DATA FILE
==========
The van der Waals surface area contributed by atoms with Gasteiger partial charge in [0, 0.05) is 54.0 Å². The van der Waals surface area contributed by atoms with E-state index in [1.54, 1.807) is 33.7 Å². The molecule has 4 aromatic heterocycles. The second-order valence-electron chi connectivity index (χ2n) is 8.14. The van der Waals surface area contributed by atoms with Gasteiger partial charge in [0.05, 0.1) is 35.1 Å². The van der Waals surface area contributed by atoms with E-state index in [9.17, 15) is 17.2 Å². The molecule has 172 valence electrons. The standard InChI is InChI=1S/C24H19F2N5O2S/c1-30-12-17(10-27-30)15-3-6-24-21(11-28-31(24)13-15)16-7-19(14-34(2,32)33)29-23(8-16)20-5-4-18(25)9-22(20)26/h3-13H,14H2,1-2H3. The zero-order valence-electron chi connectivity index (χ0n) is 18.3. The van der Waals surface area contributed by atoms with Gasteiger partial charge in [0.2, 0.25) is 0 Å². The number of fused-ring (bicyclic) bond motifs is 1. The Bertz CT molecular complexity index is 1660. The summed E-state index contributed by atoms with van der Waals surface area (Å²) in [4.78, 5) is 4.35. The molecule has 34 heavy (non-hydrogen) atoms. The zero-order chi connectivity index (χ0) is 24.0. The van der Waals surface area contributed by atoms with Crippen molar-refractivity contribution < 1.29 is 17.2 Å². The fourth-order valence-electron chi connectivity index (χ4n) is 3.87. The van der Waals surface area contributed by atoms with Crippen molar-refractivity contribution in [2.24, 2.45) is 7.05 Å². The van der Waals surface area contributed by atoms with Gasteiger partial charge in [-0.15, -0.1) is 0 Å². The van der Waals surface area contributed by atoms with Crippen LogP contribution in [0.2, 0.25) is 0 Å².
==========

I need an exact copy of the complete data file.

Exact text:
The van der Waals surface area contributed by atoms with Gasteiger partial charge in [0, 0.05) is 54.0 Å². The van der Waals surface area contributed by atoms with E-state index in [1.54, 1.807) is 33.7 Å². The molecule has 4 aromatic heterocycles. The second-order valence-electron chi connectivity index (χ2n) is 8.14. The van der Waals surface area contributed by atoms with Gasteiger partial charge in [0.05, 0.1) is 35.1 Å². The van der Waals surface area contributed by atoms with E-state index in [9.17, 15) is 17.2 Å². The molecule has 172 valence electrons. The standard InChI is InChI=1S/C24H19F2N5O2S/c1-30-12-17(10-27-30)15-3-6-24-21(11-28-31(24)13-15)16-7-19(14-34(2,32)33)29-23(8-16)20-5-4-18(25)9-22(20)26/h3-13H,14H2,1-2H3. The zero-order valence-electron chi connectivity index (χ0n) is 18.3. The van der Waals surface area contributed by atoms with Gasteiger partial charge in [0.2, 0.25) is 0 Å². The number of fused-ring (bicyclic) bond motifs is 1. The Bertz CT molecular complexity index is 1660. The summed E-state index contributed by atoms with van der Waals surface area (Å²) in [4.78, 5) is 4.35. The molecule has 34 heavy (non-hydrogen) atoms. The zero-order chi connectivity index (χ0) is 24.0. The van der Waals surface area contributed by atoms with Crippen molar-refractivity contribution < 1.29 is 17.2 Å². The fourth-order valence-electron chi connectivity index (χ4n) is 3.87. The van der Waals surface area contributed by atoms with Crippen molar-refractivity contribution in [2.24, 2.45) is 7.05 Å². The van der Waals surface area contributed by atoms with Gasteiger partial charge in [-0.15, -0.1) is 0 Å². The van der Waals surface area contributed by atoms with Crippen LogP contribution in [0.2, 0.25) is 0 Å².